• Remember to give praise where it is due. Implementing someone else’s idea is fine as long as you don’t try to get credit for it. That person will remember what you do in the future.
    • When people are promoted, avoid pettiness that can happen by feeling as though he or she didn’t deserve it. Jealousy is never attractive. Be positive and maybe next time you’ll be the one with the promotion.

    Communication

    An team of employees is only as good as the communication among the members, so make sure you keep everyone in the loop about anything that concerns them. The easiest way to ensure no one gets left out is to set up an email loop that includes everyone. Follow up every meeting with a recap that get sent to the loop.

    Additional tips to keep communication open:

    • Have an out-of-office message set up on your email and voicemail.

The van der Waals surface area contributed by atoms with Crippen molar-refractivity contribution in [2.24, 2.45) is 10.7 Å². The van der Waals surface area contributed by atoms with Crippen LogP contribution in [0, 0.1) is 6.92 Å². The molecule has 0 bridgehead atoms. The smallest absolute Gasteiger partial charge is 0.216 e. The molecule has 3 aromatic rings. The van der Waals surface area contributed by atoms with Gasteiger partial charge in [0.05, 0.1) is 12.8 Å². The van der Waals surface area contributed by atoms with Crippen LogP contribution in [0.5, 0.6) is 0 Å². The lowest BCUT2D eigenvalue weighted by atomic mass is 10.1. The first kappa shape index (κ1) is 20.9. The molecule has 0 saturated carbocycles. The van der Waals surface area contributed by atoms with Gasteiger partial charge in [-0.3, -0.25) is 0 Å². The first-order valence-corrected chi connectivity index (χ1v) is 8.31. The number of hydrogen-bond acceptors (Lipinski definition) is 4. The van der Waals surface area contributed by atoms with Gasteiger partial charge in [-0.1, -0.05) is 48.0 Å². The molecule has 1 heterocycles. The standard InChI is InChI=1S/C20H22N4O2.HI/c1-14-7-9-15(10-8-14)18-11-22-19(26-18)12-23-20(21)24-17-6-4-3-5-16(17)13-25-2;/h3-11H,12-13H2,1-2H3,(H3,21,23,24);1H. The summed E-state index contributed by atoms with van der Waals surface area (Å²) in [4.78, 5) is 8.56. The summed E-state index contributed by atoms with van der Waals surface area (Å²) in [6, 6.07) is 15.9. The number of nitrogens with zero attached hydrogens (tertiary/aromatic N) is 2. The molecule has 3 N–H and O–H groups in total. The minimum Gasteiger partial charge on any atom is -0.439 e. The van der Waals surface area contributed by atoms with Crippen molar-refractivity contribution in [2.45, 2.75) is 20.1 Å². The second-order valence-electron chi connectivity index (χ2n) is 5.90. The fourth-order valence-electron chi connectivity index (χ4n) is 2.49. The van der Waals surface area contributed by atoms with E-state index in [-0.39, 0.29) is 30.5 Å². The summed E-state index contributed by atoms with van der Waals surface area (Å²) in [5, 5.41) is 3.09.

• When you send an email, get to the point as quickly as possible. Rather than list dozens of key points in one long email (unless it is a recap of a meeting), address each issue separately.
    • If you are ever unclear about a point, state it to the group. You may not be the only person who doesn’t understand something.
    • If there is a conflict, try to settle it privately. However, if the entire group is involved, you may need to bring in a third party mediator to prevent the dissention from escalating.
    • Never state an opinion about anyone to the group. This can be the start of gossip.

    Personal Matters

    Since humans work in the office, there is no way to get around all personal matters. Embrace them and learn to accept your differences. Office relationships can enhance your life, even when you don’t agree with the other people’s opinions.

    Keep in mind that some people’s personalities will click, and they may establish a personal relationship out of the office. If you are not included, don’t feel bad. This has nothing to do with you and everything to do with their common interests, culture, temperament, or whatever else draws them together.

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    Every single day in the office can present new challenges. Be prepared to deal with them in an ethical, positive way.